Welcome to the Convo, where ACG Blog contributors get together for discussion and analysis. Today’s topic is last night’s episode of “Glee,” “A Very Glee Christmas.”
Artie and Brittany officially stole the sweetest couple crown from… well, no one, really. But that doesn’t make them less sweet! Brittany may be as dumb as a sack of hammers, but her stupidity compounded this week with her wide-eyed innocence (she still believes in Santa Claus — even if he’s black, or a woman, or a woman dressed in Grinch-gear) endeared her to me. Artie doesn’t want to ruin the Santa illusion, but the plan backfires when a mall-Santa promises that he’ll grant her wish: for Artie to walk. She also walks in on Sue tearing up the glee club’s tree and stealing the presents for the homeless. Brittany’s all dolled up as Cindy-Lou Who, acting out the classic scene from the animated Grinch. Pretty cheesy, and I wasn’t completely sold on it, but Brittany’s offering of a dollhouse was cute (“at least their dolls won’t be homeless”).
Coach Beiste (as Santa) tells Brittany she just won’t be able to give her her wish this year, and that what Brittany really needs this year is patience. Brittany may not even want to believe in Santa anymore, but she goes home to find an exoskeleton device called the ReWalk under her tree. It seems to have been procured by Coach Beiste (how did she afford it?), and provides a nice moment when Artie surprises the glee club by walking.
The Sue/Grinch story failed for me. Would Sue rig secret Santa so everyone would have to buy her gifts? Yes. Would the teachers reclaim everything when they figured it out? Probably. Would Sue steal all the presents back, after it was decided they should go to charity? Eh, I don’t think so. And she realized the error of her ways when all the Whos down in Whoville began to sing. Lazy, lazy writing. There’s no need to retread classic children’s cartoons. Sue returns the gifts by making her way into Will’s home with the glee kids, so he won’t have to be alone on during Christmas. Sue gifts him some hair clippers. Score.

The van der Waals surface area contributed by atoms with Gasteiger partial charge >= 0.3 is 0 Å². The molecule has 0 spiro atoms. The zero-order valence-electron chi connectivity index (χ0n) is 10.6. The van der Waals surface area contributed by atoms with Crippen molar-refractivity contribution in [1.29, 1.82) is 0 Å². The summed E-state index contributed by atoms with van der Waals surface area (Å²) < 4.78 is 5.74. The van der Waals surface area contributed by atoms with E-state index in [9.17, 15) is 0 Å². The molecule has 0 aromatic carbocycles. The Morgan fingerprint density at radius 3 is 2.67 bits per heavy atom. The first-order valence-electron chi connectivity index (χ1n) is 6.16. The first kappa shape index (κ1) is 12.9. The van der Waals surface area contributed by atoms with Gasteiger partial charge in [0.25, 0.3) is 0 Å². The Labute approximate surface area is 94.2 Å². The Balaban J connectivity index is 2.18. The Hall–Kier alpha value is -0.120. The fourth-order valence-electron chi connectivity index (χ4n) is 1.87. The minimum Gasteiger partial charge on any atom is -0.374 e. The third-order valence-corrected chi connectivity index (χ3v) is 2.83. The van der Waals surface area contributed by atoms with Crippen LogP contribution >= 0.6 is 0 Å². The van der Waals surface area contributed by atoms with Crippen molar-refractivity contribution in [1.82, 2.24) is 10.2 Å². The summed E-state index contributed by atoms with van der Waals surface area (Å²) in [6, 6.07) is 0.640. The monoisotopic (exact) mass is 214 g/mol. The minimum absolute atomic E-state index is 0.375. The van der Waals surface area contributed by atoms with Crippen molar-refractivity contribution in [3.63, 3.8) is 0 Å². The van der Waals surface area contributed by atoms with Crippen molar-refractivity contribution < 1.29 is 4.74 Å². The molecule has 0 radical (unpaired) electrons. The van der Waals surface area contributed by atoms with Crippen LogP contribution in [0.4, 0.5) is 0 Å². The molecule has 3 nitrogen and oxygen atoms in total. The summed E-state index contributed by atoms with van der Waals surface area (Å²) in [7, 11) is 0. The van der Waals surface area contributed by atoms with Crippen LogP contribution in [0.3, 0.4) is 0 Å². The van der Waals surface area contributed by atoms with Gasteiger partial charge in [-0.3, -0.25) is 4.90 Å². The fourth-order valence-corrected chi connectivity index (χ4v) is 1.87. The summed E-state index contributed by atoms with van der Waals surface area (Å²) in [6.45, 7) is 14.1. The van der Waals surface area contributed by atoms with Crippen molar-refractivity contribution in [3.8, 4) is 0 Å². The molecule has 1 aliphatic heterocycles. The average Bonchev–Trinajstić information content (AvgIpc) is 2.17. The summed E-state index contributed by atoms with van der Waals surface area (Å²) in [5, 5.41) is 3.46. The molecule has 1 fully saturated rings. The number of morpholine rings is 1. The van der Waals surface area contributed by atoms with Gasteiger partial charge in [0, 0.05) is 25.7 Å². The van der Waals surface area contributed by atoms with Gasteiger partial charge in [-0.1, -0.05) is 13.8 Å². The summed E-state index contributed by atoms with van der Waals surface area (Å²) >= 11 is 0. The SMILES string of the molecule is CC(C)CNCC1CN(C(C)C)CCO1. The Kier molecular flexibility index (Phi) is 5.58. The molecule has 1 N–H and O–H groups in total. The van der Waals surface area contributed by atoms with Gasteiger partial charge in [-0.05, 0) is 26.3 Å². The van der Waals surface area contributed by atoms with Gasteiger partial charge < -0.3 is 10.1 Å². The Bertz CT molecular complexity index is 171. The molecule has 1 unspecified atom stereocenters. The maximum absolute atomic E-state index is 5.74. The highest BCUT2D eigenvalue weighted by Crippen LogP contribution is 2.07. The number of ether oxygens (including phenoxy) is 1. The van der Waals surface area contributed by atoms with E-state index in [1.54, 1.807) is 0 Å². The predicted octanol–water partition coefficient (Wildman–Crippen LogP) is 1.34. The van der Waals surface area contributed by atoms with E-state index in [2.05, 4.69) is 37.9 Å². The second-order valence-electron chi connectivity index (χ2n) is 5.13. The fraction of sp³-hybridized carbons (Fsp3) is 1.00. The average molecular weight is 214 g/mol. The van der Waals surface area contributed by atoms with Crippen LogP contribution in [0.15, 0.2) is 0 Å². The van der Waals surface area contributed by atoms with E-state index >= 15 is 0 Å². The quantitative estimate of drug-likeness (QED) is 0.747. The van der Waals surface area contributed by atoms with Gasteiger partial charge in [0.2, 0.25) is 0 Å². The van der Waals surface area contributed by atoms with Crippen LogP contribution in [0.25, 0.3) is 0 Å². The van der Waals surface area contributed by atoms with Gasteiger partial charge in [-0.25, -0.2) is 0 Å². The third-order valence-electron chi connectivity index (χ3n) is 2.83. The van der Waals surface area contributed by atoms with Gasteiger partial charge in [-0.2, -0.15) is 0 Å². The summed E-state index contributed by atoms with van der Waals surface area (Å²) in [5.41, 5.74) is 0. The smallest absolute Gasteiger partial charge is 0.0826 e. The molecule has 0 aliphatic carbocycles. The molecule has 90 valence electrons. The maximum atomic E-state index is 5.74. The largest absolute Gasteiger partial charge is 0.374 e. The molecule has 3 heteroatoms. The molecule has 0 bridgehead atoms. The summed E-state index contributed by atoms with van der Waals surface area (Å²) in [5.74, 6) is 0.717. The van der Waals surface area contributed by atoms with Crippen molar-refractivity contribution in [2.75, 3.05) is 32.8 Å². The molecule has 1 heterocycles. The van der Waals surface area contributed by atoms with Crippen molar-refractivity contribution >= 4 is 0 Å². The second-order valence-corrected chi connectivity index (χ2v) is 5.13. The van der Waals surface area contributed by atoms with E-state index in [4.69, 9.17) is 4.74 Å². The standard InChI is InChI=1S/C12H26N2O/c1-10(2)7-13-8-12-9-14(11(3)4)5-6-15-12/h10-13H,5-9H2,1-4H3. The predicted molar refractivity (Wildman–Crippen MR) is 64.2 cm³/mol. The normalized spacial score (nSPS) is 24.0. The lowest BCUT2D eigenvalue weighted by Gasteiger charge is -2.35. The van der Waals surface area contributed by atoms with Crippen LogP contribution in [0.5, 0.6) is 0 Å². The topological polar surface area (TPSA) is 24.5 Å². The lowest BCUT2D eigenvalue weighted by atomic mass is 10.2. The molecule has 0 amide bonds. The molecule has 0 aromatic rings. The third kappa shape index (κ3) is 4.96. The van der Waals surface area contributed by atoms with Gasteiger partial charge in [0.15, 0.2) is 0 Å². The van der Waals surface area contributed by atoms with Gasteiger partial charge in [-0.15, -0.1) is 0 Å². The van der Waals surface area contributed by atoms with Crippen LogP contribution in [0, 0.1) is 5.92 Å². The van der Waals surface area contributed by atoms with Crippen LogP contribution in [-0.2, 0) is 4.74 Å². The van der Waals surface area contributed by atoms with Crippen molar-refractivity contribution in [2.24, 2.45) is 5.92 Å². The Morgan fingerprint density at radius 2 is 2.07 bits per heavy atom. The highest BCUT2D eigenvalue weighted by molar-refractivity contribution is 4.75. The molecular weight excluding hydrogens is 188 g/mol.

Finn and Rachel continue to bore me. Finn is a pretty likeable character, and is totally in the right about breaking up with Rachel. Clearly he is going to have some trust issues. But Rachel is determined to win him back, it seems, by singing to him. Which means we get some more Rachel solos. Also this bothered me the whole episode, but you would think that in a glee club all about diversity and tolerance, there might have been a token attempt to recognize other religious holidays.